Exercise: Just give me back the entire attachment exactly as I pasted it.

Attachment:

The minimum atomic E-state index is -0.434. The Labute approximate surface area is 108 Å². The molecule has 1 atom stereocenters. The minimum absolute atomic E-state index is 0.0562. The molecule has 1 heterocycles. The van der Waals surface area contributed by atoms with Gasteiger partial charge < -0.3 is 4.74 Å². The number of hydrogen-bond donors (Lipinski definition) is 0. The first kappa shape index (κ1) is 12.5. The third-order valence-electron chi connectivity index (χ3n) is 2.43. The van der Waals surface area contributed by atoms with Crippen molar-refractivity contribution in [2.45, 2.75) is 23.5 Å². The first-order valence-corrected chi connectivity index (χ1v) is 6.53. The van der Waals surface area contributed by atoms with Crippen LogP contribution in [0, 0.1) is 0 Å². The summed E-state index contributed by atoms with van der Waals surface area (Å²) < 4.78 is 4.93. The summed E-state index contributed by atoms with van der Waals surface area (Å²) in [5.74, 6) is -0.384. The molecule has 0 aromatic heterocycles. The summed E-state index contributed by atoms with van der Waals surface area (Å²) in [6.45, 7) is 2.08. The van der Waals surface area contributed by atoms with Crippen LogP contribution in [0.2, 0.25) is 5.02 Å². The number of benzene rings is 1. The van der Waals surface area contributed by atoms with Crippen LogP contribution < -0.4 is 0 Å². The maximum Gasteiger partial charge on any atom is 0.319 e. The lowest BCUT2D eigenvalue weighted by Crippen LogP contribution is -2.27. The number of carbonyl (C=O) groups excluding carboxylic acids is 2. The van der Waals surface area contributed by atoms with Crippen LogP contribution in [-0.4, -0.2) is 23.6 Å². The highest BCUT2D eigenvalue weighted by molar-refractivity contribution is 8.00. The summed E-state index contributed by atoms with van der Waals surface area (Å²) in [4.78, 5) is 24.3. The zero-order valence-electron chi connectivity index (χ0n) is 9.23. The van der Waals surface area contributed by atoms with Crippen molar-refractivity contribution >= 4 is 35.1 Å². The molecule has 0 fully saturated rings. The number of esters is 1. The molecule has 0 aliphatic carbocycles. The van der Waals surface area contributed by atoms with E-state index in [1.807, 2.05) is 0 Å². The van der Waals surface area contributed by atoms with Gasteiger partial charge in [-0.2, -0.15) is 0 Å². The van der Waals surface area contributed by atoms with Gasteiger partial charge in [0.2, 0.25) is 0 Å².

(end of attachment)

The minimum atomic E-state index is -0.434. The Labute approximate surface area is 108 Å². The molecule has 1 atom stereocenters. The minimum absolute atomic E-state index is 0.0562. The molecule has 1 heterocycles. The van der Waals surface area contributed by atoms with Gasteiger partial charge < -0.3 is 4.74 Å². The number of hydrogen-bond donors (Lipinski definition) is 0. The first kappa shape index (κ1) is 12.5. The third-order valence-electron chi connectivity index (χ3n) is 2.43. The van der Waals surface area contributed by atoms with Crippen molar-refractivity contribution in [2.45, 2.75) is 23.5 Å². The first-order valence-corrected chi connectivity index (χ1v) is 6.53. The van der Waals surface area contributed by atoms with Crippen LogP contribution in [0, 0.1) is 0 Å². The summed E-state index contributed by atoms with van der Waals surface area (Å²) < 4.78 is 4.93. The summed E-state index contributed by atoms with van der Waals surface area (Å²) in [5.74, 6) is -0.384. The molecule has 0 aromatic heterocycles. The summed E-state index contributed by atoms with van der Waals surface area (Å²) in [6.45, 7) is 2.08. The van der Waals surface area contributed by atoms with Crippen LogP contribution in [0.2, 0.25) is 5.02 Å². The number of benzene rings is 1. The van der Waals surface area contributed by atoms with Crippen LogP contribution < -0.4 is 0 Å². The maximum Gasteiger partial charge on any atom is 0.319 e. The lowest BCUT2D eigenvalue weighted by Crippen LogP contribution is -2.27. The number of carbonyl (C=O) groups excluding carboxylic acids is 2. The van der Waals surface area contributed by atoms with Crippen LogP contribution in [-0.4, -0.2) is 23.6 Å². The highest BCUT2D eigenvalue weighted by molar-refractivity contribution is 8.00. The summed E-state index contributed by atoms with van der Waals surface area (Å²) in [4.78, 5) is 24.3. The zero-order valence-electron chi connectivity index (χ0n) is 9.23. The van der Waals surface area contributed by atoms with Crippen molar-refractivity contribution >= 4 is 35.1 Å². The molecule has 0 fully saturated rings. The number of esters is 1. The molecule has 0 aliphatic carbocycles. The van der Waals surface area contributed by atoms with E-state index in [1.807, 2.05) is 0 Å². The van der Waals surface area contributed by atoms with Gasteiger partial charge in [-0.2, -0.15) is 0 Å². The van der Waals surface area contributed by atoms with Gasteiger partial charge in [0.2, 0.25) is 0 Å².